From the October 2011 Conservationist
Forest products are part of everyday life
By Gloria Van Duyne
While digging through my purse to locate a pen, one of my co-workers commented that the tube of toothpaste I had just dumped onto my desk contained wood. I laughed, but then realized he was serious, so I asked him to explain. He then described how cellulose and chemicals derived from wood are used as fiber filler for plastics (tool handles, football helmets and eyeglass frames), and also ingredients in hairspray, cosmetics and my toothpaste.
Photo: Stickley Furniture
Of course, I was very familiar with the usual uses of wood (for furniture making and firewood), but I'd never really thought about other uses and products. I mean, wood in my toothpaste and lipstick-who knew?
Our discussion expanded to the topic of cellulose-the basic building block of the cell walls of all plants, and considered a complex carbohydrate-from wood, and how it is increasingly used in processed foods: high fiber foods (crackers, breads and waffles), diet drink mixes, food texture enhancers, food thickeners (used in ketchup and pancake syrup) and as a substitute for fat in ice cream.
When I went home that night, I decided to look around my house, and was surprised by what I found. I never realized how many things are made from wood, and how much of it was created from tree species that grow in New York.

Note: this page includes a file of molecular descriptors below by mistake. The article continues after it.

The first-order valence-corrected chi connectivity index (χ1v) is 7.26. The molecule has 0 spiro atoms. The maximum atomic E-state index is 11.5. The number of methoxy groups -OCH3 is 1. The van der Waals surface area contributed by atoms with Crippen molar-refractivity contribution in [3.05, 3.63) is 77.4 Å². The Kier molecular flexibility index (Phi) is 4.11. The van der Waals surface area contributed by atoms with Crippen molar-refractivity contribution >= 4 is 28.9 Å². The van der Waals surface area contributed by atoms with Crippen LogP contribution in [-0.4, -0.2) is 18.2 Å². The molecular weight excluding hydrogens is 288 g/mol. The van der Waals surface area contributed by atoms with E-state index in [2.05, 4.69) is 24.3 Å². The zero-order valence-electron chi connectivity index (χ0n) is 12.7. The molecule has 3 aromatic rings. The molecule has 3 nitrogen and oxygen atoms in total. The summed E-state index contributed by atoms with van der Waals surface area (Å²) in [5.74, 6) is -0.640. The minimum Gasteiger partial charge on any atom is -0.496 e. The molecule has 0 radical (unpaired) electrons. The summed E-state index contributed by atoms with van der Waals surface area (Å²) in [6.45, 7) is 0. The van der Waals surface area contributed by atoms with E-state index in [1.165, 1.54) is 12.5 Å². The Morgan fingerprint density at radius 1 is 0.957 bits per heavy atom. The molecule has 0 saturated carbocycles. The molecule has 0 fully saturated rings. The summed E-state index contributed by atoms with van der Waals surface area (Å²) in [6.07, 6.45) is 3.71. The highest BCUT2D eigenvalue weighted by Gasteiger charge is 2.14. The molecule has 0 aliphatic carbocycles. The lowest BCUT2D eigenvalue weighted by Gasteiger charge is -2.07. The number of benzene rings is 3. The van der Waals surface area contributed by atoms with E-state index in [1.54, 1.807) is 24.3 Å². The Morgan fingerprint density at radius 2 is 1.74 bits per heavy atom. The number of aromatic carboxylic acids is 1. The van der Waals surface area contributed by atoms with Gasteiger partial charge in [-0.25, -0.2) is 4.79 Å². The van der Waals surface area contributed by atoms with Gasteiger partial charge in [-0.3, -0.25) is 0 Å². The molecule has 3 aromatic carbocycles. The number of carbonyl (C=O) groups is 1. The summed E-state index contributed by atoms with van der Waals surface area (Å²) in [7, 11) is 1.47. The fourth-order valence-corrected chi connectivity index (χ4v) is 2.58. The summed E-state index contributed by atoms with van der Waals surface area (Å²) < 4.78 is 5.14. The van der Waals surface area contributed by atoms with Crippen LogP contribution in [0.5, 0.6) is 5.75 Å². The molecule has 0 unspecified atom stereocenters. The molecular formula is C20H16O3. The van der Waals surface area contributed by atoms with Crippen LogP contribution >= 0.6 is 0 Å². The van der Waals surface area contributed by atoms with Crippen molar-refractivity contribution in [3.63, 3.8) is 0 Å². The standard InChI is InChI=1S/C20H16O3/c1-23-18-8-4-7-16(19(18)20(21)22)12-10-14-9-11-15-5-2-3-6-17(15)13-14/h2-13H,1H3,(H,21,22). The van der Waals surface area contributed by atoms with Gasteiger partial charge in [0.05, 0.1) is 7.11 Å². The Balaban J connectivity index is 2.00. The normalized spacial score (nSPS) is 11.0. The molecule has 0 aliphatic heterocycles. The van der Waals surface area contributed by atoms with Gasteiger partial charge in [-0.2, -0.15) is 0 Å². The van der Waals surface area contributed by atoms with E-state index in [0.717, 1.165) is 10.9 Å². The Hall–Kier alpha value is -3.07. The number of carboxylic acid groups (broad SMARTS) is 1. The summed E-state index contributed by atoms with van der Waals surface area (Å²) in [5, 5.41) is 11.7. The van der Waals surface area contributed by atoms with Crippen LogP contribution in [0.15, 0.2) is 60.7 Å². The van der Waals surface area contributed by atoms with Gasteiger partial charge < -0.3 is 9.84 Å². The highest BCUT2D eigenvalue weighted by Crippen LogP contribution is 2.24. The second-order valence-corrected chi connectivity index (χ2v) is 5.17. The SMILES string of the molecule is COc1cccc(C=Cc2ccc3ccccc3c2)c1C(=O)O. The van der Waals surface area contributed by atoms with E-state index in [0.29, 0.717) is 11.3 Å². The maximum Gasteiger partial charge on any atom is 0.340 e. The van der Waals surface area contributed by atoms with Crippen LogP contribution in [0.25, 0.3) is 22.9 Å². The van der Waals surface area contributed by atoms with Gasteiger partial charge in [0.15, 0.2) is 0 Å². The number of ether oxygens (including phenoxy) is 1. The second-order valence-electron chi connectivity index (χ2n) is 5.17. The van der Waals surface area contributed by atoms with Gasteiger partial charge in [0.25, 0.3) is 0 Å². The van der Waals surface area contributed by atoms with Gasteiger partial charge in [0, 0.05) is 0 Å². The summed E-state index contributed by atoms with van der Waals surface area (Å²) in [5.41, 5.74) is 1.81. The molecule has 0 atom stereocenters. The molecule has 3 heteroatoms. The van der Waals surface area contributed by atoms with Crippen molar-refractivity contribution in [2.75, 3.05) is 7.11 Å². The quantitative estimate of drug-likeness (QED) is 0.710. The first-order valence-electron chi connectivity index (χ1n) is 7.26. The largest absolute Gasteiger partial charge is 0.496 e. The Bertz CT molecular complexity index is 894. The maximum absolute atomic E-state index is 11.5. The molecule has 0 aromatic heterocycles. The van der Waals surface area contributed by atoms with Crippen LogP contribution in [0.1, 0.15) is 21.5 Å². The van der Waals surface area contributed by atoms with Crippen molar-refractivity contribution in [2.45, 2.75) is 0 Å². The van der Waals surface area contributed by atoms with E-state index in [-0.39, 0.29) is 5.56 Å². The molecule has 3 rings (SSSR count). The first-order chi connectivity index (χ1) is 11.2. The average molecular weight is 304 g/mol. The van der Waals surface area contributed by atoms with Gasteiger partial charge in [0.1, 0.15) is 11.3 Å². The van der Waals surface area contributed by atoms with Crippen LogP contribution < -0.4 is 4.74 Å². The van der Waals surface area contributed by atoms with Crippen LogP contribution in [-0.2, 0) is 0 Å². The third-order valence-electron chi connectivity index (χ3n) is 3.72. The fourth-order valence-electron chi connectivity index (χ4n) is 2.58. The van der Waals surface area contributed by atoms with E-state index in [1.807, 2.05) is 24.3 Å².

On first glance, the obvious items in my house stood out: hardwood floors, desks, book cases, beds, dressers, tables and chairs, kitchen and bathroom cabinets, picture frames, and the guitar and piano. But as I looked closer, I realized there was so much more, such as the siding, decking and framing-studs, joists, rafters-of the house, as well as the framing in my couch and upholstered chairs. In fact, as I really examined my home, I spied a seemingly endless number of things made from wood.
Everyday items like cooking spoons, kebob skewers, matches, cutting board, board games, ping pong paddles, closet doors and molding were all made from wood. I also found boxes and packaging for everything from staples and other office supplies to all kinds of food packages including juice boxes, milk cartons, egg containers, and frozen dinners, just to name a few. Looking in my garage and outside I noted the tool handles, my mailbox, trellises, bark mulch, firewood and bird houses. The list went on and on.
When I added in the paper products-books, photos, greeting cards, printer paper, toilet paper, napkins, my son's homework-it seemed as though virtually everything was connected to wood. Even the labels on plastic, glass and metal cans were made from paper!
Many everyday items are made of wood
or contain wood cellulose, including
toothpaste, high-fiber cereal, witamins and
Recalling my earlier discussion at work, I read labels and discovered cellulose listed as an ingredient in my hairspray, toothpaste, liquid nail polish, soap, laundry detergent, and several of my cosmetics, including my mascara and lipstick. Likewise, the crackers and pancake mix in the cupboard, and the ice cream in my freezer also contained a form of cellulose. To me, it was fascinating and exciting, and it reinforced my feelings about the importance of our wood industry. I've always been proud to be involved with forestry-especially the renewable resource aspect of it-and love the fact that our trees provide so many benefits.
When it comes right down to it, trees are amazing. They provide us with basic amenities (food and shelter); can be used for fuel, furniture, toys, fabric; and are part of an endless list of products we use every day. I take comfort in the fact that when managed sustainably, our forests will continue to provide these valuable resources for future generations.
Gloria Van Duyne works for DEC's Division of Lands and Forests.